July 20, 2015 | By Simon

As more manufacturers from multiple industries ranging from medical to aerospace continue to find new ways of implementing additive manufacturing into their existing processes, it should come with little surprise that theses manufacturing companies are also putting more focus on their R&D departments for further developing additive manufacturing processes to better suit their needs.  

While in the last decade, it might have been common for companies to add a 3D printer to their existing R&D lab, a number of companies have been going so far as to opening up entirely new innovation centers that put additive manufacturing front and center - both for their own interests as well as start-ups and other organizations that they hope to help foster growth in.  

More recently, Hyundai Heavy Industries joined the South Korean government’s creative economy initiative by opening the nation’s 15th creative ‘economy innovation center’ in Ulsan.

Aiming to boost their long-term technological competitiveness and help the city further become a mecca for eco-friendly and auto-operating ships and automated medical services, a focus of the innovation center will be on developing cutting-edge shipbuilding and industrial robot manufacturing technologies.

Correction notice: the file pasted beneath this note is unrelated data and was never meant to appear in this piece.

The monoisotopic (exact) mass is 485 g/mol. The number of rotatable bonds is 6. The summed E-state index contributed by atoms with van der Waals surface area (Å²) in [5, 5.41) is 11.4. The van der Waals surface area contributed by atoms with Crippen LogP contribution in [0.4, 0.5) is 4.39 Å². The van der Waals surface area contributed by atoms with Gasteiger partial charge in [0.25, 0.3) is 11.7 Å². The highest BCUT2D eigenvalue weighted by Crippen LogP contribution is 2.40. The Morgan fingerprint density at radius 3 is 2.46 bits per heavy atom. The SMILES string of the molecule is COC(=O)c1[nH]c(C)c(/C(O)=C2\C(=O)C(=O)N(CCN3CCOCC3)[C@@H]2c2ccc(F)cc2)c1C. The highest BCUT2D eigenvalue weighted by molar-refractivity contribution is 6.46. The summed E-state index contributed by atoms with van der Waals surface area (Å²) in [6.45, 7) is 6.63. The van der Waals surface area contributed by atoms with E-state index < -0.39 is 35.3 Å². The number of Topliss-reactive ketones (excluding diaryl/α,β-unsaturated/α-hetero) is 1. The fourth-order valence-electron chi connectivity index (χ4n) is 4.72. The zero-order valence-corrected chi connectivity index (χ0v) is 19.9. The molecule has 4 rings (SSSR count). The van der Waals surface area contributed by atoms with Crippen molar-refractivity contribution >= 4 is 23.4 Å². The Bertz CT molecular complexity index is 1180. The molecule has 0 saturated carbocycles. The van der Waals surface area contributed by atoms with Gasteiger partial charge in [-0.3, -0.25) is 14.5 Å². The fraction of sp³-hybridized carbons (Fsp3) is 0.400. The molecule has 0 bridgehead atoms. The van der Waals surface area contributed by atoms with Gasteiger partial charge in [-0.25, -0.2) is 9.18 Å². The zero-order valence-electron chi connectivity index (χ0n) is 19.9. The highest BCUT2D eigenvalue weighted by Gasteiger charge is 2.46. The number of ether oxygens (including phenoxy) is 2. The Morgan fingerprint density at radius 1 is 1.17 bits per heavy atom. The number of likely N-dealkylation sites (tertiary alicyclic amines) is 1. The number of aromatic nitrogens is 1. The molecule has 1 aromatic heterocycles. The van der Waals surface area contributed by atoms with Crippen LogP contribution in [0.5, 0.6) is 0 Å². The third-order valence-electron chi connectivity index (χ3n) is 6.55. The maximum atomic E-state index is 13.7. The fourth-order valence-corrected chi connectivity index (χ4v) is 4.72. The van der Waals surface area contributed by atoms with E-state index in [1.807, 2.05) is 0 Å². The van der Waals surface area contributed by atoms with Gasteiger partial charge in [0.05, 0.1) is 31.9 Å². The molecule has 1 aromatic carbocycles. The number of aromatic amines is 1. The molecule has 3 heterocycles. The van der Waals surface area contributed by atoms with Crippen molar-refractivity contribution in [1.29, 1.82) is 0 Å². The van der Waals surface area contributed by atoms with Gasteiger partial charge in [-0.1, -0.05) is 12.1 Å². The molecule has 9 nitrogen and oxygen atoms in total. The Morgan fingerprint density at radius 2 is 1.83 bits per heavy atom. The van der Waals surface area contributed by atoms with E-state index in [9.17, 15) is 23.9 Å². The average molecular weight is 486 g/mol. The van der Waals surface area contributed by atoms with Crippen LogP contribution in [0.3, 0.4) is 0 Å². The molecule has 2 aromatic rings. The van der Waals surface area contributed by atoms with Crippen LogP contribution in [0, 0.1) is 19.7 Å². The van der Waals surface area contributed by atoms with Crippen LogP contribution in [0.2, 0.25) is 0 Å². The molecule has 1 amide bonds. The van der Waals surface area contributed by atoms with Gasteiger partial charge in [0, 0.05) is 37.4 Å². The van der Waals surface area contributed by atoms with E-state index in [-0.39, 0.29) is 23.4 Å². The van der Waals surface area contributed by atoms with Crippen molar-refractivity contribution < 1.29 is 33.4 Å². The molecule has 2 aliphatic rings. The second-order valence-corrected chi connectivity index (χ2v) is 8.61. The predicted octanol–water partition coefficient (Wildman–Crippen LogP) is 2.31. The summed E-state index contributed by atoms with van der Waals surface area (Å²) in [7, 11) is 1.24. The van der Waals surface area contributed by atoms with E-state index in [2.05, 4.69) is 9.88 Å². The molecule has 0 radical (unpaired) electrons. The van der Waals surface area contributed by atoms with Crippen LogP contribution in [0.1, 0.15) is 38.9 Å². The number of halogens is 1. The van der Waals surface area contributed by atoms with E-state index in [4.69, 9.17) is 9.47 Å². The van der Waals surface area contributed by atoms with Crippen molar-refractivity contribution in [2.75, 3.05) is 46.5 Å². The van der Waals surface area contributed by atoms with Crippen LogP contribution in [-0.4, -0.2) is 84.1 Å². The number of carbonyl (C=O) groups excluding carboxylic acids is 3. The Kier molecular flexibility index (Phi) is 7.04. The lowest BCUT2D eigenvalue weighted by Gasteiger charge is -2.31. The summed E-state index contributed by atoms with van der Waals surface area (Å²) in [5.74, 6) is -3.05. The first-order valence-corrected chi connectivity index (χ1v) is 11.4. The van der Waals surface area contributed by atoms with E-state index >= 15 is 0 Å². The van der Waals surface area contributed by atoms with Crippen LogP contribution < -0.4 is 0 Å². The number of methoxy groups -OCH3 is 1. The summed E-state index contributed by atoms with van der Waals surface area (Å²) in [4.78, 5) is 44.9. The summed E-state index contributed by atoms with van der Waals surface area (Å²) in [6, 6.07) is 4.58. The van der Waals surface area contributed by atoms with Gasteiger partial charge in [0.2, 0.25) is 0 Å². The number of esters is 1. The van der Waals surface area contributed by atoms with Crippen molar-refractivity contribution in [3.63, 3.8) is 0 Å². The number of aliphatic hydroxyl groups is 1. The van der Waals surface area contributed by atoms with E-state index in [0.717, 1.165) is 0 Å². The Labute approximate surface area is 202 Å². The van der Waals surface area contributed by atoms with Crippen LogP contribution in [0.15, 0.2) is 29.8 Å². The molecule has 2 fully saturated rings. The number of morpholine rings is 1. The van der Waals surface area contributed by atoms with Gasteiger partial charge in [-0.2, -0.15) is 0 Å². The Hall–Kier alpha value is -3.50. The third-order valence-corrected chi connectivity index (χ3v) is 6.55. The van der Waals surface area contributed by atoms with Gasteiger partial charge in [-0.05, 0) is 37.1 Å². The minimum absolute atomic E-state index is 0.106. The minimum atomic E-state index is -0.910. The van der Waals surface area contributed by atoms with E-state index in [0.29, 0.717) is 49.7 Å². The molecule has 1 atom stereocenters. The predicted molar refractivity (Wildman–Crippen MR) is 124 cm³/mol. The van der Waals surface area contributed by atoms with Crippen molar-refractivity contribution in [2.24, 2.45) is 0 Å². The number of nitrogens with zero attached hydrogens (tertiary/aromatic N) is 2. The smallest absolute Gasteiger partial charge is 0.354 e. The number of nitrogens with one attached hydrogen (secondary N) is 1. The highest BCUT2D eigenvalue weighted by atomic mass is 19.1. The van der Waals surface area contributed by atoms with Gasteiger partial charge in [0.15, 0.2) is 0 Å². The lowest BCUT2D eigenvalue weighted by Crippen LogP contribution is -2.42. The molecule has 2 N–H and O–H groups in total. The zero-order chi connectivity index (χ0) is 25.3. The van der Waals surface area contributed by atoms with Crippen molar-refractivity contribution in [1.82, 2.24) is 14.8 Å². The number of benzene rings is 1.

“Ulsan is the industrial capital of Korea, where per capita production and incomes are the nation’s highest, specializing in major heavy industries such as shipbuilding, automotive and petrochemicals,” said South Korean president Park Geun-hye at the opening ceremony this past wednesday morning.

“However, as Korean heavy industries are challenged by nearby countries’ technological advancements, I hope to see the Ulsan Center contribute to giving new life to existing industry by integrating ICT and making it a next-generation growth engine.”

The Ulsan Center will consist of two branch locations including one branch inside of the University of Ulsan and another in the city’s start-up assistance center building.  Both of the centers will help foster South Korean start-ups with a focus on 3D printing and automated medical services industries, however a significant focus will also be placed on boosting the efficiency of the shipbuilding industry through the use of additive manufacturing.  

In an effort to help spearhead innovation with the shipbuilding, Hyundai Heavy Industries along with Daewoo Shipbuilding and Marine Engineering, and Samsung Heavy Industries will share over 2,500 patents with new start-ups to help inspire new business projects that can be customized to the shipbuilder’s needs.

In an effort to help pass down technical details from real-life experience on the ships with the new software-driven startups, retirees and senior workers from Hyundai Heavy Industries and other companies will be among those working at the Ulsan Center on a daily basis.

In total, the Ulsan Center aims to localize the production of at least 15 key ship components by the end of 2015 and a total of 165 within the next three years.  It is estimated that the localized manufacturing of these parts through additive manufacturing methods will save Korean shipbuilders an average of nearly $2 billion per year.  


Posted in 3D Printing Applications



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